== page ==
Stephanie noticed during the pandemic shutdown, when her neighbors were staying home instead of going into offices, that people would get out and work in their front gardens more rather than relaxing in their back gardens.
“We lost our office buildings and our water cooler and how we connect with others, just sort of in a social way,” she says. “And so people started using our neighborhoods.”
When she first conceived of that chapter that would become “Community,” she had planned to call it “Wildlife.” She wanted to get at who we are sharing our garden spaces with. Gardeners immediately think of the insects, birds and lizards. But Stephanie says they’re also sharing with their families and neighbors plus anyone who we share our harvest with or who just passes by and enjoys seeing the hydrangeas.
During COVID, gardening also built community with seed libraries and by sharing plant starts. Urban flower stands and harvest shares also popped up.
Stephanie’s neighborhood now has an annual event called the McSpadden County Fair that includes “zucchini races.” These are like Pinewood Derby races, but instead of wooden cars, zucchinis outfitted with axles and wheels race down a ramp. And the participants grow the zucchinis themselves.
Stephanie’s 9-year-old son won a trophy for a first-place win in the “Outlaw Category.”
I hope you enjoyed my conversation with Stephanie Rose. If you haven’t listened yet, you can hear this episode now by scrolling to the top of the page and clicking the Play icon in the green bar under the page title.
How had gardening helped you heal? Let us know in the comments below.
Links & Resources
Some product links in this guide are affiliate links. See full disclosure below.
joegardener Online Gardening Academy™: Popular courses on gardening fundamentals; managing pests, diseases & weeds; seed starting and more.
joegardener Online Gardening Academy Organic Vegetable Gardening: My new premium online course membership opens in 2023. Sign up for the wait list here.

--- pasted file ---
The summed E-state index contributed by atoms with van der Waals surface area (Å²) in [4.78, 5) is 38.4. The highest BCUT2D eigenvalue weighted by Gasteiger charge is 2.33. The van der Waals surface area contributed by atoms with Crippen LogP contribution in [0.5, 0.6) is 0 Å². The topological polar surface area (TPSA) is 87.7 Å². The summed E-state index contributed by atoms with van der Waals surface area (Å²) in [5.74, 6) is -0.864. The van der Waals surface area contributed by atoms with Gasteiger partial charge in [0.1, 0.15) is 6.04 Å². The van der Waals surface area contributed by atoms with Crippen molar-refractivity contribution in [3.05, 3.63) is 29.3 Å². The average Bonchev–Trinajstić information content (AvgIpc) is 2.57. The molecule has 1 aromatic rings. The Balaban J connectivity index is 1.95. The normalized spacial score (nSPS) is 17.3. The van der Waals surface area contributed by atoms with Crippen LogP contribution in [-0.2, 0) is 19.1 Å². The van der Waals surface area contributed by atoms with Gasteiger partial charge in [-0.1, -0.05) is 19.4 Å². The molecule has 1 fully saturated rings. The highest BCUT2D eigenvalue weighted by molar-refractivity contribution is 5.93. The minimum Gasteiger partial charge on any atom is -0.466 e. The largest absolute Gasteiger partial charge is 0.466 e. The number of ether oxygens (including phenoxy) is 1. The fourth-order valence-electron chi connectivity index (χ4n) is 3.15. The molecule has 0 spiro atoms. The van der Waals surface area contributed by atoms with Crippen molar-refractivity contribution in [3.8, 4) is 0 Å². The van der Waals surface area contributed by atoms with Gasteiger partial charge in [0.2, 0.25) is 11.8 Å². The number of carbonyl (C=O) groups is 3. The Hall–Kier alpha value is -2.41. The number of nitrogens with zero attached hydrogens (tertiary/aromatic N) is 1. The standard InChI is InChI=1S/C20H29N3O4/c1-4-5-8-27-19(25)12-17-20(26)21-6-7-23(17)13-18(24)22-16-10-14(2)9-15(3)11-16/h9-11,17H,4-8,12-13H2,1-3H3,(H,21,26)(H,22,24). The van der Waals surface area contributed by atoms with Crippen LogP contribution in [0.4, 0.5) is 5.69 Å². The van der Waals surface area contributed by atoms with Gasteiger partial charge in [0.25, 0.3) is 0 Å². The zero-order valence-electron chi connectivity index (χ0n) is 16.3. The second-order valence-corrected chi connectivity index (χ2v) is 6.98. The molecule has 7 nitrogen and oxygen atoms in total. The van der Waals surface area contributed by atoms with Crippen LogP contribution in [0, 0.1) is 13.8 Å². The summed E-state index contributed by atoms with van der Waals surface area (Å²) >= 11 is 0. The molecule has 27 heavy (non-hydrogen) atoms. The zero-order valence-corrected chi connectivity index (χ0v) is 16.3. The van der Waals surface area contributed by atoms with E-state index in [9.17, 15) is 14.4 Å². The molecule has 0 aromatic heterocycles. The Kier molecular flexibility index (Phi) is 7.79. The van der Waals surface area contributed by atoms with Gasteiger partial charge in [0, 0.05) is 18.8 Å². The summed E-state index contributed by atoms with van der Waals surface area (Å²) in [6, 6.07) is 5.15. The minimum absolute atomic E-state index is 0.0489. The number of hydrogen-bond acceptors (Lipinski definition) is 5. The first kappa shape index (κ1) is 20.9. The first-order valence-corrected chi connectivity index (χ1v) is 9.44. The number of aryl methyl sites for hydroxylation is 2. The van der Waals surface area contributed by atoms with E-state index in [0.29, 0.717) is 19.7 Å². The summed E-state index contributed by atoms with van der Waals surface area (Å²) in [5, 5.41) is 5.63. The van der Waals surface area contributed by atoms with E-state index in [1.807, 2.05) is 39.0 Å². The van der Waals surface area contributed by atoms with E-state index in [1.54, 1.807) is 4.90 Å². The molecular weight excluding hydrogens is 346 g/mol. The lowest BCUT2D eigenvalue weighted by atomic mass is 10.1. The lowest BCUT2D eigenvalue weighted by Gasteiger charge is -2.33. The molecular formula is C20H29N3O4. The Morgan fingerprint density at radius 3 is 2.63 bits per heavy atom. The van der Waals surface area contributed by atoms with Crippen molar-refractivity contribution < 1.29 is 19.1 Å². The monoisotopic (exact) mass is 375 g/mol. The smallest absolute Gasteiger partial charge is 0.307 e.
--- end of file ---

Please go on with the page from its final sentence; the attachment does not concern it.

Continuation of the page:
joegardener Online Gardening Academy Beginning Gardener Fundamentals: Essential principles to know to create a thriving garden.
joegardener Online Gardening Academy Master Seed Starting: Everything you need to know to start your own plants from seed — indoors and out.
joegardener Online Gardening Academy Growing Epic Tomatoes: Learn how to grow epic tomatoes with Joe Lamp’l and Craig LeHoullier.
joegardener Online Gardening Academy Master Pests, Diseases & Weeds: Learn the proactive steps to take to manage pests, diseases and weeds for a more successful garden with a lot less frustration. Just $47 for lifetime access!
joegardener Online Gardening Academy Perfect Soil Recipe Master Class: Learn how to create the perfect soil environment for thriving plants.
“Garden Made: A Year of Seasonal Projects to Beautify Your Garden and Your Life” by Stephanie Rose
Disclosure: Some product links in this guide are affiliate links, which means we get a commission if you purchase. However, none of the prices of these resources have been increased to compensate us, and compensation is not an influencing factor on their inclusion here. The selection of all items featured in this post and podcast were based solely on merit and in no way influenced by any affiliate or financial incentive, or contractual relationship. At the time of this writing, Joe Lamp’l has professional relationships with the following companies who may have products included in this post and podcast: Rain Bird, Corona Tools, AeroGarden, Milorganite, Soil3, Greenhouse Megastore, PittMoss, Territorial Seed Company, Earth’s Ally and TerraThrive. These companies are either Brand Partners of joegardener.com and/or advertise on our website. However, we receive no additional compensation from the sales or promotion of their product through this guide. The inclusion of any products mentioned within this post is entirely independent and exclusive of any relationship.